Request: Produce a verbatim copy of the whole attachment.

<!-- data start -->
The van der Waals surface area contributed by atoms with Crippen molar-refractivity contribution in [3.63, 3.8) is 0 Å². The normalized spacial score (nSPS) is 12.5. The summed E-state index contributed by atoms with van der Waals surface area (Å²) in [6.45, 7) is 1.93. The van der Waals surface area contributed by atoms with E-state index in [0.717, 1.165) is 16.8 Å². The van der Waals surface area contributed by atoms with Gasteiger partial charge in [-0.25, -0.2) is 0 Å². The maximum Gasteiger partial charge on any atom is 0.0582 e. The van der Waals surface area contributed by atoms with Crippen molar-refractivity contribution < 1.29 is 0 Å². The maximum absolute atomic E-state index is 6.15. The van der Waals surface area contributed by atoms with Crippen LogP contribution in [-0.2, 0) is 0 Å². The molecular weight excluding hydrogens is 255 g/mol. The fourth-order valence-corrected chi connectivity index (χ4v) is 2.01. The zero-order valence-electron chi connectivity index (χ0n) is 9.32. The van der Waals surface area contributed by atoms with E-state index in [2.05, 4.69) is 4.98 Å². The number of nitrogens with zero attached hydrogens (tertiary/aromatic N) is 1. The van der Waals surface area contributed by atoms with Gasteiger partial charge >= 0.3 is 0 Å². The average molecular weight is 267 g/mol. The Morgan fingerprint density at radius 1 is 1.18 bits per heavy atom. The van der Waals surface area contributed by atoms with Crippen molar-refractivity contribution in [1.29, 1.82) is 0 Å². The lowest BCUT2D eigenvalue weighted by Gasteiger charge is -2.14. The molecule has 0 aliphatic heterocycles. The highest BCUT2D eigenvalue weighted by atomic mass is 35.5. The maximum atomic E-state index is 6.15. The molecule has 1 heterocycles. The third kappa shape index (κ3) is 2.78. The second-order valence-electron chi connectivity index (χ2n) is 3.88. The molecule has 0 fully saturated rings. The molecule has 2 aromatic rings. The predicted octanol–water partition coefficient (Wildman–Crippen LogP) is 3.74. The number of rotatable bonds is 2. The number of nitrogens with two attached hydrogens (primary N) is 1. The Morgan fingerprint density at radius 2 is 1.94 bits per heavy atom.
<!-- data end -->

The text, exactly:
The van der Waals surface area contributed by atoms with Crippen molar-refractivity contribution in [3.63, 3.8) is 0 Å². The normalized spacial score (nSPS) is 12.5. The summed E-state index contributed by atoms with van der Waals surface area (Å²) in [6.45, 7) is 1.93. The van der Waals surface area contributed by atoms with E-state index in [0.717, 1.165) is 16.8 Å². The van der Waals surface area contributed by atoms with Gasteiger partial charge in [-0.25, -0.2) is 0 Å². The maximum Gasteiger partial charge on any atom is 0.0582 e. The van der Waals surface area contributed by atoms with Crippen molar-refractivity contribution < 1.29 is 0 Å². The maximum absolute atomic E-state index is 6.15. The van der Waals surface area contributed by atoms with Crippen LogP contribution in [-0.2, 0) is 0 Å². The molecular weight excluding hydrogens is 255 g/mol. The fourth-order valence-corrected chi connectivity index (χ4v) is 2.01. The zero-order valence-electron chi connectivity index (χ0n) is 9.32. The van der Waals surface area contributed by atoms with E-state index in [2.05, 4.69) is 4.98 Å². The number of nitrogens with zero attached hydrogens (tertiary/aromatic N) is 1. The van der Waals surface area contributed by atoms with Gasteiger partial charge >= 0.3 is 0 Å². The average molecular weight is 267 g/mol. The Morgan fingerprint density at radius 1 is 1.18 bits per heavy atom. The van der Waals surface area contributed by atoms with Crippen molar-refractivity contribution in [1.29, 1.82) is 0 Å². The lowest BCUT2D eigenvalue weighted by Gasteiger charge is -2.14. The molecule has 0 aliphatic heterocycles. The highest BCUT2D eigenvalue weighted by atomic mass is 35.5. The maximum atomic E-state index is 6.15. The molecule has 1 heterocycles. The third kappa shape index (κ3) is 2.78. The second-order valence-electron chi connectivity index (χ2n) is 3.88. The molecule has 0 fully saturated rings. The molecule has 2 aromatic rings. The predicted octanol–water partition coefficient (Wildman–Crippen LogP) is 3.74. The number of rotatable bonds is 2. The number of nitrogens with two attached hydrogens (primary N) is 1. The Morgan fingerprint density at radius 2 is 1.94 bits per heavy atom.